track changes

This is one of the THREE manuscripts of Claudia’s that is on the school table. There is a fourth in her bedroom — that one is “private” enough that she does not keep it downstairs, although we aren’t really invited to look at these, either.

None of these have been asked for. This is not her daily 20 minutes of journal writing. These are just fiction and fan-fiction and pieces that she has written in longhand and then transposed to the computer. Even as I flip the pages here, they are sometimes flipping in twos and threes. It’s a TON of writing.

None of it is “schoolwork”.

Last year, for their Capstone Projects, they each chose a topic (because I presumed choosing a topic would mean you would retain an interest in it), and they chose six people each within that topic (for Claudia, women regents, for Béla, comedians), and they began making zines. They got to maybe four zines each before they petered out. I had thought of pushing it through this year, but changed my mind. Béla is no less interested in comedians than he ever was, but he’s more interested in cooking. He does the requisite writing in his journal, but not much more, except what he’s learning in Hangul. They did, in fact, each finish a zine that we just never went to Staples and printed out — they had, really, outgrown the zine format, and there wasn’t any fun to be had in pushing that. What is the point of homeschooling if such things can’t be personalized?

Claudia’s need for history and historical figures cannot be contained in zines. Last year, as she prepared for the project, she made a video clip to introduce what were to be a number of clips about each subject.

She got one done for Nefertiti, as well.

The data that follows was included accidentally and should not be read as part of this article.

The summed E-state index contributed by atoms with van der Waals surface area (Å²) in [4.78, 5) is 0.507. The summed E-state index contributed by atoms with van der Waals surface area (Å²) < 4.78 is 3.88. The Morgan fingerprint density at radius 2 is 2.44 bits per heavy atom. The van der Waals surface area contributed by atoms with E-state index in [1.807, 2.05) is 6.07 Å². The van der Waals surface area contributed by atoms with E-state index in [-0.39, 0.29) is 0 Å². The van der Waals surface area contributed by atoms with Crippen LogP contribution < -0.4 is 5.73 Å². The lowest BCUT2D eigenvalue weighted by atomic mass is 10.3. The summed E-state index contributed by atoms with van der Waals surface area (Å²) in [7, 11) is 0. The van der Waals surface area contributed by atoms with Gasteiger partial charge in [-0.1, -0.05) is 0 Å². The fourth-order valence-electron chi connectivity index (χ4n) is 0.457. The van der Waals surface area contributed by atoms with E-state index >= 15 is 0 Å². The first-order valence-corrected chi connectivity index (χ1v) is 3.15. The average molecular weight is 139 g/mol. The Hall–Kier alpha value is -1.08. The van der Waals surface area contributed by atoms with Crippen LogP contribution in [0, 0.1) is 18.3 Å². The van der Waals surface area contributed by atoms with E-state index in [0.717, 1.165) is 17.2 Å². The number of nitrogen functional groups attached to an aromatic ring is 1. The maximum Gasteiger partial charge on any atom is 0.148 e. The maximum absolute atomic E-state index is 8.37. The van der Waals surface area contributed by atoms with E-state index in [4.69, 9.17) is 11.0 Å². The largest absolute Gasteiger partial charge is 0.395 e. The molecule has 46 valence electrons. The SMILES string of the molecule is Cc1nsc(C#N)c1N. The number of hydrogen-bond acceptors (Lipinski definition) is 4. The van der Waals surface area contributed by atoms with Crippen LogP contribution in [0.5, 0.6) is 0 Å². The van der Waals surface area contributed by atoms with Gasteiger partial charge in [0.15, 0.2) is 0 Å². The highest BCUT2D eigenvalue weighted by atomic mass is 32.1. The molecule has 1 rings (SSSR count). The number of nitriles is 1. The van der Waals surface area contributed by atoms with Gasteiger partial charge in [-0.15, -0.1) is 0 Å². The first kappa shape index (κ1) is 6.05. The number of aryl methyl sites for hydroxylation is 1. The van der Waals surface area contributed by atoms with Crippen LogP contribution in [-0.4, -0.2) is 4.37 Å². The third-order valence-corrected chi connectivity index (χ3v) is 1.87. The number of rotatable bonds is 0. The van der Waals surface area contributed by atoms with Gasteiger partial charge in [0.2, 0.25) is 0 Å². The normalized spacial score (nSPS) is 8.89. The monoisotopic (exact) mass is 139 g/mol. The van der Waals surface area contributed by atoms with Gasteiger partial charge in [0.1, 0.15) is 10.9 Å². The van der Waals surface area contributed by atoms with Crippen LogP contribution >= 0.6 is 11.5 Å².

Béla enjoys video editing more than Claudia does so did not get behind on his clips and he got them edited together in what I really think is a masterpiece — even at the point we “finished” it we knew it only represented about half of his project in total, I did not want it to get swept away in the tide (and was amazed to see that over the course of the clips, he actually got older.)

Béla was writing about comedians. I’d like to keep that clear. The clip where he and Claudia act out a recurring skit from the Catherine Tate show absolutely kills me. and Yes. You will, if you look, see Béla with one of his own zines in his hand — and on it is a page of the most cheerfully illustrated George Carlin’s “Seven Words You Can’t Say On Television” you’ll ever see.

More than you can take? Move along. With Donald Trump as your President, don’t give me shit about any word that ever came out of George Carlin’s mouth. And that’s my official mother’s quote, about the boy considered one of the sweetest in the neighborhood. (I have a pretty good idea of the heft of the crowd that was virtue signalling by resharing the post by the mom who let her kid watch “risqué” comedians who “punched up” rather than “punched down”, and I agree with her completely. Anybody who reshared it ought to be prepared to see it in action. Talk the talk.)